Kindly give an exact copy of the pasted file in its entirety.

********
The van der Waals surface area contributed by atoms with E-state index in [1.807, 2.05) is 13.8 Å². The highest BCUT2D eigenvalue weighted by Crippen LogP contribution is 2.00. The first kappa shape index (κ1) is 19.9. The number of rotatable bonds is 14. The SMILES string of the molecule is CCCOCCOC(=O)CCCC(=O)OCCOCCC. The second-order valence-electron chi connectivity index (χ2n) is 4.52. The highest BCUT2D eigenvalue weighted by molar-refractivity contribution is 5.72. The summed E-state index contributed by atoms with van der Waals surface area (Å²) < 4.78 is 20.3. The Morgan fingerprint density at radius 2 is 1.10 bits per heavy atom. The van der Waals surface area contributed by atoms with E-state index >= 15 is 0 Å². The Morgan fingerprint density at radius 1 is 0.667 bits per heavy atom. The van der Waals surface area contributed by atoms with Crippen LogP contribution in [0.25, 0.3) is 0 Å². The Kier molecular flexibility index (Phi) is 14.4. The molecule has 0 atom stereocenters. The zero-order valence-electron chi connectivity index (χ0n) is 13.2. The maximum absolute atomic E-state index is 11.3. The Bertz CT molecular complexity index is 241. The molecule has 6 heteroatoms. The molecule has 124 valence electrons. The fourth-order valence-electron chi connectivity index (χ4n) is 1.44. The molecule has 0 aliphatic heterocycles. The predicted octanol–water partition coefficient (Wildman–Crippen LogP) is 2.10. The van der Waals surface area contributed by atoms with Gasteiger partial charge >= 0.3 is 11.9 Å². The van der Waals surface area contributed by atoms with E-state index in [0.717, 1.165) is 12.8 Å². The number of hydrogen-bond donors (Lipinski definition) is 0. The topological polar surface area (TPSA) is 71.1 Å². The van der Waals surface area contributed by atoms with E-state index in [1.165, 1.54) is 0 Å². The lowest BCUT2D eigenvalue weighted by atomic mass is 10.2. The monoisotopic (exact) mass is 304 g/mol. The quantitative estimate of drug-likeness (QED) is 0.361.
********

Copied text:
The van der Waals surface area contributed by atoms with E-state index in [1.807, 2.05) is 13.8 Å². The highest BCUT2D eigenvalue weighted by Crippen LogP contribution is 2.00. The first kappa shape index (κ1) is 19.9. The number of rotatable bonds is 14. The SMILES string of the molecule is CCCOCCOC(=O)CCCC(=O)OCCOCCC. The second-order valence-electron chi connectivity index (χ2n) is 4.52. The highest BCUT2D eigenvalue weighted by molar-refractivity contribution is 5.72. The summed E-state index contributed by atoms with van der Waals surface area (Å²) < 4.78 is 20.3. The Morgan fingerprint density at radius 2 is 1.10 bits per heavy atom. The van der Waals surface area contributed by atoms with E-state index >= 15 is 0 Å². The Morgan fingerprint density at radius 1 is 0.667 bits per heavy atom. The van der Waals surface area contributed by atoms with Crippen LogP contribution in [0.25, 0.3) is 0 Å². The Kier molecular flexibility index (Phi) is 14.4. The molecule has 0 atom stereocenters. The zero-order valence-electron chi connectivity index (χ0n) is 13.2. The maximum absolute atomic E-state index is 11.3. The Bertz CT molecular complexity index is 241. The molecule has 6 heteroatoms. The molecule has 124 valence electrons. The fourth-order valence-electron chi connectivity index (χ4n) is 1.44. The molecule has 0 aliphatic heterocycles. The predicted octanol–water partition coefficient (Wildman–Crippen LogP) is 2.10. The van der Waals surface area contributed by atoms with Gasteiger partial charge >= 0.3 is 11.9 Å². The van der Waals surface area contributed by atoms with E-state index in [0.717, 1.165) is 12.8 Å². The number of hydrogen-bond donors (Lipinski definition) is 0. The topological polar surface area (TPSA) is 71.1 Å². The van der Waals surface area contributed by atoms with E-state index in [1.165, 1.54) is 0 Å². The lowest BCUT2D eigenvalue weighted by atomic mass is 10.2. The monoisotopic (exact) mass is 304 g/mol. The quantitative estimate of drug-likeness (QED) is 0.361.